The integration of mental health and SUD services into primary care practice makes services more accessible, improves coordination of care, and supports a “whole person care” approach to serving Medi-Cal beneficiaries. Research shows that primary care is often the first point of contact for detection and treatment of mental health conditions and SUDs, which frequently accompany a substantial number of general medical illnesses, including heart disease, cancer, diabetes, and neurological illnesses. FQHCs are well regarded for their diverse workforce and language capabilities, helping to make mental health and SUDs more accessible for many underserved populations.
FQHCs have played a critical role in providing outpatient mental health services to Medi-Cal beneficiaries in many communities, both prior to and since the 2014 expansion of outpatient mental health coverage to treat those with “mild to moderate” mental health conditions. Prior to the expansion of outpatient mental health benefits in 2014, mental health services offered at FQHCs were one of the few options available to Medi-Cal beneficiaries seeking mental health care who did not meet the medical necessity criteria for specialty mental health services through the MHP due to lack of significant impairment.
CPCA has been deeply involved in working across sectors to identify best practice models that overcome common barriers for deepening behavioral health integration within the care continuum. Our hope is to support the strengthening of relationships between FQHCs, the state, private and non-profit providers, and counties in order to improve care coordination, patient experience, and outcomes for Medi-Cal enrollees with mental illness and/or substance use disorders. The following links have more information about CPCA’s work in behavioral health integration.
Leveraging Federally Qualified Health Centers in California's Behavioral Health Care Continuum
California’s extension of Medi-Cal eligibility to low-income adults up to 138% of the federal poverty line (FPL) means that these individuals, for the first time, have access to mental health and SUD treatment services through the Medi-Cal program without having to undergo a disability determination. Medi-Cal managed care plans (MCPs) and county mental health plans (MHPs) have been charged to work across payment and delivery systems to coordinate care for shared beneficiaries. In addition, implementation of California’s Drug Medi-Cal Organized Delivery System Pilot Program (DMC-ODS), under the authority of the 1115 Medi-Cal waiver, will test a new paradigm for the organized delivery of health care services for Medi-Cal beneficiaries with SUDs.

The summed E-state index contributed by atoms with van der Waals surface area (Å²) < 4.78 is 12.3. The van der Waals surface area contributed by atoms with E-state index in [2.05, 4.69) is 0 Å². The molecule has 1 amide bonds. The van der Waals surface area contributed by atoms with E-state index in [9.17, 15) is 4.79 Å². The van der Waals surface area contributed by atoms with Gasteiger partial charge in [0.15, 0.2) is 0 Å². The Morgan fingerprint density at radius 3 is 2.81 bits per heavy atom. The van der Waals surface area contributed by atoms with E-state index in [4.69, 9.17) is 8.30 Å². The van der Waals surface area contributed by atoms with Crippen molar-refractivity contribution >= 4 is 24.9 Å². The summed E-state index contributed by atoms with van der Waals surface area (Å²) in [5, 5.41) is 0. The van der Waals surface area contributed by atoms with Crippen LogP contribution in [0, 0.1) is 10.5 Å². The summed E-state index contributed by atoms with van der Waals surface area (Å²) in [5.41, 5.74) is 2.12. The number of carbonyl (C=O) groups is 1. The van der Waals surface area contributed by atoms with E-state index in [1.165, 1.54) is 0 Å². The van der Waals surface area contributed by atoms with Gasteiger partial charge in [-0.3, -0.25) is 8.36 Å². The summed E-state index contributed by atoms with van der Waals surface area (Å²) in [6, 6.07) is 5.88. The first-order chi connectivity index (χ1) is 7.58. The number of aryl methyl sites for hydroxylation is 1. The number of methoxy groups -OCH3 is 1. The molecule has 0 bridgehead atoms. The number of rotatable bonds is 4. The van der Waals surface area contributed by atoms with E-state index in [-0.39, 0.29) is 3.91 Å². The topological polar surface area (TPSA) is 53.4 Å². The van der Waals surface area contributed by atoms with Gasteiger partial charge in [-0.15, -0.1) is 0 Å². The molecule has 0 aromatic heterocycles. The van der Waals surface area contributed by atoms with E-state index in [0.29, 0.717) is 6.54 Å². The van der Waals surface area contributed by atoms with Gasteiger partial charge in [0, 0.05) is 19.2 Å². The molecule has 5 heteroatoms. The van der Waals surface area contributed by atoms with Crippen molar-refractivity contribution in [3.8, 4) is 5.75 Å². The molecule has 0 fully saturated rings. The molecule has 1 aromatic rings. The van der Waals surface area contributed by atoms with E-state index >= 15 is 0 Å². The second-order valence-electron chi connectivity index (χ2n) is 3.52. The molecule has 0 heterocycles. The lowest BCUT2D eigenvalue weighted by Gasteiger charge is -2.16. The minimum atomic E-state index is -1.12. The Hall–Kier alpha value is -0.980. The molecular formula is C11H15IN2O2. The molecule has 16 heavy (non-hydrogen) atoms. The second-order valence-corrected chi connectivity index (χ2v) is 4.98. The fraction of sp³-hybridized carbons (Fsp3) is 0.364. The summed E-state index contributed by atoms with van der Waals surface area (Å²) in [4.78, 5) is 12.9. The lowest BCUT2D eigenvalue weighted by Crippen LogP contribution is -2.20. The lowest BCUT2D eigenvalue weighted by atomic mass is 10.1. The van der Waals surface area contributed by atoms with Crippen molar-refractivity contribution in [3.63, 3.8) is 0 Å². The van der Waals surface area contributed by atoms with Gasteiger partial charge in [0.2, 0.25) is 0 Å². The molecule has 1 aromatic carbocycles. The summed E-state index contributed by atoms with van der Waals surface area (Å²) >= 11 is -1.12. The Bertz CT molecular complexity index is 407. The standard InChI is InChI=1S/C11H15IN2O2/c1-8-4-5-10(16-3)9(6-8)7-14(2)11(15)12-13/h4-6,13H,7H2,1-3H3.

FQHCs are uniquely positioned to be an important partner for counties as healthcare delivery systems seek new methods to improve comprehensive health outcomes in diverse communities. It is imperative for counties and health centers to understand mutually beneficial collaborative models and maximize a coordinated continuum of services to targeted patients. Read more about four different modes for deepening the local behavioral health care continuum in CPCA’s report: “Leveraging Federally Qualified Health Centers in California’s Behavioral Health Continuum.”
Medication Assisted Treatment for Substance Use Disorder
Medication assisted treatment (MAT) is an evidence based intervention that combines behavioral therapy and medications to treat substance use disorders, like alcohol and opioid dependency. As state and federal governments continue to reduce barriers and infuse resources to increase MAT access throughout the country, CHCs are responding by integrating multi-disciplinary MAT care teams into their operations.
CPCA has drafted a Frequently Asked Questions about MAT within CHCs to answer common questions health centers have about financial and programmatic implications of MAT. The National Center for Complex Health and Social Needs developed a useful MAT best practices toolkit for program administrators and clinical care teams who want to establish effective opioid use disorder MAT programs in primary care settings like CHCs. The resources and data contained in the toolkit can be modified to the specific needs and dynamics of each individual clinic, and are designed to help clinicians understand the whole-person needs of their patients, challenge stigma within the walls of care, blend the best of dueling recovery ideologies, utilize evidence-based best practices, and incorporate program data for sustainability.
These Fact Sheets address two critical issues facing health centers and their delivery of behavioral health services:
- Integrating Buprenorphine Therapy for Opioid Use Disorder into Health Centers
- Sharing Behavioral Health Information for Treatment Purposes: Mental Health and Substance Use Disorder
For more evidence asserting the case for why outpatient primary care, including CHCs, are critical providers in the MAT movement, we recommend these articles from the New England Journal of Medicine.
If you have any questions, or need more information regarding integrated behavioral health, please contact: Charlotte Labbe, Senior Administrative Coordinator, at firstname.lastname@example.org.